A transcendent figure, admired as much for her military service as for her achievements as an ice sledge hockey competitor, Christy Gardner has emerged as a champion for patient’s rights. Making the visceral decision to have her legs amputated as a means of reducing her suffering, and preventing further injury, Gardner’s story is one based on dignity and the chance to improve her quality of life.
If her legacy can be defined by one word, it must be toughness. Since sustaining an injury as a member of the Military Police in the Demilitarized Zone, Gardner’s life has been defined by the courage to navigate through suffering and emerging even stronger for it.
Having already undergone 19 surgeries since that life altering moment in the DMZ, Gardner’s injuries (which also affected her spinal cord) also required the use of braces in order to walk. Unable to feel her feet, along with the chronic discomfort of braces, medical opinion suggested that it was better than being confined to a wheelchair.
Getting the opportunity to compete in ice sledge hockey, it was more than a form of athletic therapy, but a relief from the painful process of recovery. Observing how some of her teammates from the USA Warriors, among others, were managing to enjoy life without their legs, would eventually prove to be a source of encouragement, giving her the confidence to make the bravest decision of her life.
As a side note, Gardner (who won USA Hockey’s Disabled Athlete of the Year Award in 2013) experienced a great career milestone earlier this year. With the NHL’s Washington Capitals hosting the Winter Classic at Washington Nationals Park, Gardner and her club team, the USA Warriors were invited to immerse in the opportunity to participate in a practice.
The fact that it took place in the nation’s capital of Washington was a fitting way to pay tribute to the remarkable military heroes that compete for the Warriors. Washington’s Walter Reed hospital will also be the place where Gardner shall receive her new prosthetic limbs, bringing an end to Gardner’s brave battle.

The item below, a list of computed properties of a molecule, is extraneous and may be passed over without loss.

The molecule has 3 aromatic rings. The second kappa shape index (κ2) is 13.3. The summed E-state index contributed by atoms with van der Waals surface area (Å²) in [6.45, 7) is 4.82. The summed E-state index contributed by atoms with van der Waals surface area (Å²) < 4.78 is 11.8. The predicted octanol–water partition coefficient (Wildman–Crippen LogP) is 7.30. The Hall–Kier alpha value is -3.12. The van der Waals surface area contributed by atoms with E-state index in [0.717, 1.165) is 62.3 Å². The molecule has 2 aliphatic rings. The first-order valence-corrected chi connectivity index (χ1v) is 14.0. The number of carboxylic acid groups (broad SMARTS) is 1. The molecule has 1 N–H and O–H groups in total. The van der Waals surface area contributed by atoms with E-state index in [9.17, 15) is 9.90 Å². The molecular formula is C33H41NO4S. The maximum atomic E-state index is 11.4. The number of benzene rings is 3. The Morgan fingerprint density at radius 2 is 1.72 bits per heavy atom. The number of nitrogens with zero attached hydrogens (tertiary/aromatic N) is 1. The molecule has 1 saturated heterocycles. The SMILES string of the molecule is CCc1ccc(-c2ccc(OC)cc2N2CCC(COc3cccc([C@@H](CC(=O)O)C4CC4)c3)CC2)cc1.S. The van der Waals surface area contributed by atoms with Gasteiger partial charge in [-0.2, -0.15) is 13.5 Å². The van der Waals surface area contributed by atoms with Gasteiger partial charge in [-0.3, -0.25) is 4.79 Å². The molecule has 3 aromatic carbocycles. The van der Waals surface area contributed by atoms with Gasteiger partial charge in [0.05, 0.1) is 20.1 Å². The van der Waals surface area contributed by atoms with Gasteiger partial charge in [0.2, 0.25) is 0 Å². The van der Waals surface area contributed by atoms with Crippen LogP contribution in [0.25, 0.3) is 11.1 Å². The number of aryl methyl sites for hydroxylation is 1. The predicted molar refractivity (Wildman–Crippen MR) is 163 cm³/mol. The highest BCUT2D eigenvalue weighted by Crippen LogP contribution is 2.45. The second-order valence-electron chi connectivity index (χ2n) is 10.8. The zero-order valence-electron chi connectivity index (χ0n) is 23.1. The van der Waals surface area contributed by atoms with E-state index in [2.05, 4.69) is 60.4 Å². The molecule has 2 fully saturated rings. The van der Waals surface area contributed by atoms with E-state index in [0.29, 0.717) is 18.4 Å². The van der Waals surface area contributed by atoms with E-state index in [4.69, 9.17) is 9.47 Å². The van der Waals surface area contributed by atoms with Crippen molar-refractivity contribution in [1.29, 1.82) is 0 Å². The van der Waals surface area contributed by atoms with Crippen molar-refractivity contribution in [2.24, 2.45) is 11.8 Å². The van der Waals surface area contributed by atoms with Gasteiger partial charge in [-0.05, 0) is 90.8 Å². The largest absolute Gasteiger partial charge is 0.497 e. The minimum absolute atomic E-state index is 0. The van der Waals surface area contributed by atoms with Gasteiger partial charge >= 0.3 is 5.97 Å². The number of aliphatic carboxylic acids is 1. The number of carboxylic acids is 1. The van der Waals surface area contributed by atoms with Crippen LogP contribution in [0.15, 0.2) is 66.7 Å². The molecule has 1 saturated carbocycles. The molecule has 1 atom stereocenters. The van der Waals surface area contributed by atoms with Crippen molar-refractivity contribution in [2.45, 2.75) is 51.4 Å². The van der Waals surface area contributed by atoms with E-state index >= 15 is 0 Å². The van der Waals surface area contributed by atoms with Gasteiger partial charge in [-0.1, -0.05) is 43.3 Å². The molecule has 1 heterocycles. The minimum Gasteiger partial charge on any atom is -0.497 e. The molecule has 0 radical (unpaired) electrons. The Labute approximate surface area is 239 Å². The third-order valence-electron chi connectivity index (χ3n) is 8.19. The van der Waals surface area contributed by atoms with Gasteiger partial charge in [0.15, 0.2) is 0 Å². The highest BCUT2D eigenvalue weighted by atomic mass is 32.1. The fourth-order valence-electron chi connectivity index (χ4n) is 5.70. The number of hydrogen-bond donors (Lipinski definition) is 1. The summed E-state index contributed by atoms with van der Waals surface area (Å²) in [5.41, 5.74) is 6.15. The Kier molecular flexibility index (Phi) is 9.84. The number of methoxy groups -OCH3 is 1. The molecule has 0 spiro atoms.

Financially, the obstacles presented may have been the most difficult aspect to endure. Considering the cost of the surgery (conducted by a private physician in California), along with travel and accommodations, the estimated costs are expected to add up to $14,000 per leg. Through online funding http://www.gofundme.com/christygardner, it has helped, proving to be possibly be the most important off-ice assist.
Sharing her story via social media has resulted in a profound connection, as empathy and admiration intertwine. Among the new fans she has made, one unexpected gesture of kindness put into perspective the strong sorority of women’s hockey. Reagan Carey, USA Hockey’s Director of Women’s Hockey, placed a heartwarming image of encouragement on Gardner’s facebook page, truly displaying the positive essence of teamwork.
Based on Gardner’s determined ability to recover from injuries, complemented by a desire to regain her life and the perseverance to continue her athletic pursuits, it tells the tale of a heroic woman who not only fought against great odds, but overcame them. Despite the eventual end to her medical journey resulting in the amputation of both legs, Gardner will never stop standing. Spiritually and symbolically, this heroic patriot will always stand up for courage, walking tall in the face of adversity.